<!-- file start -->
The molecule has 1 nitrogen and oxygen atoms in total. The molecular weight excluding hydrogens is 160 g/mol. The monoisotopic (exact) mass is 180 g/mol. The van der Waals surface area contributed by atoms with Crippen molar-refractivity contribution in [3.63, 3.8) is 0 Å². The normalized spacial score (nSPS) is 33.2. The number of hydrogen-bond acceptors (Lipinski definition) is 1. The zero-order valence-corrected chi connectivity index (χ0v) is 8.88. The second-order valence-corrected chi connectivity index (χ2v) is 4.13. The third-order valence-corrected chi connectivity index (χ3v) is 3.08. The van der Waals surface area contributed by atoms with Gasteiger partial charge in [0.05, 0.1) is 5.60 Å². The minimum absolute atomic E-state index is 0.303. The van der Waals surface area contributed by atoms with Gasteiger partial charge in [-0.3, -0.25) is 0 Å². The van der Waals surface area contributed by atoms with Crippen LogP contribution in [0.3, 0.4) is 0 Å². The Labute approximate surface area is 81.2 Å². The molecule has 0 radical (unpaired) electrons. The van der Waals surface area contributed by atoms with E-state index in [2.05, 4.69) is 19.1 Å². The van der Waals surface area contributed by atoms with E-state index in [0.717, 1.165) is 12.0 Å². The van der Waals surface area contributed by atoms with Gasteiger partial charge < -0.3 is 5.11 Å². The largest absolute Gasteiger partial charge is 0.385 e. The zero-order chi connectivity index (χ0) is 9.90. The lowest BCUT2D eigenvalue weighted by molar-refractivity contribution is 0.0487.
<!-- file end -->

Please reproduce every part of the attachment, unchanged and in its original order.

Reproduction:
The molecule has 1 nitrogen and oxygen atoms in total. The molecular weight excluding hydrogens is 160 g/mol. The monoisotopic (exact) mass is 180 g/mol. The van der Waals surface area contributed by atoms with Crippen molar-refractivity contribution in [3.63, 3.8) is 0 Å². The normalized spacial score (nSPS) is 33.2. The number of hydrogen-bond acceptors (Lipinski definition) is 1. The zero-order valence-corrected chi connectivity index (χ0v) is 8.88. The second-order valence-corrected chi connectivity index (χ2v) is 4.13. The third-order valence-corrected chi connectivity index (χ3v) is 3.08. The van der Waals surface area contributed by atoms with Gasteiger partial charge in [0.05, 0.1) is 5.60 Å². The minimum absolute atomic E-state index is 0.303. The van der Waals surface area contributed by atoms with Gasteiger partial charge in [-0.3, -0.25) is 0 Å². The van der Waals surface area contributed by atoms with Crippen LogP contribution in [0.3, 0.4) is 0 Å². The Labute approximate surface area is 81.2 Å². The molecule has 0 radical (unpaired) electrons. The van der Waals surface area contributed by atoms with E-state index in [2.05, 4.69) is 19.1 Å². The van der Waals surface area contributed by atoms with E-state index in [0.717, 1.165) is 12.0 Å². The van der Waals surface area contributed by atoms with Gasteiger partial charge < -0.3 is 5.11 Å². The largest absolute Gasteiger partial charge is 0.385 e. The zero-order chi connectivity index (χ0) is 9.90. The lowest BCUT2D eigenvalue weighted by molar-refractivity contribution is 0.0487.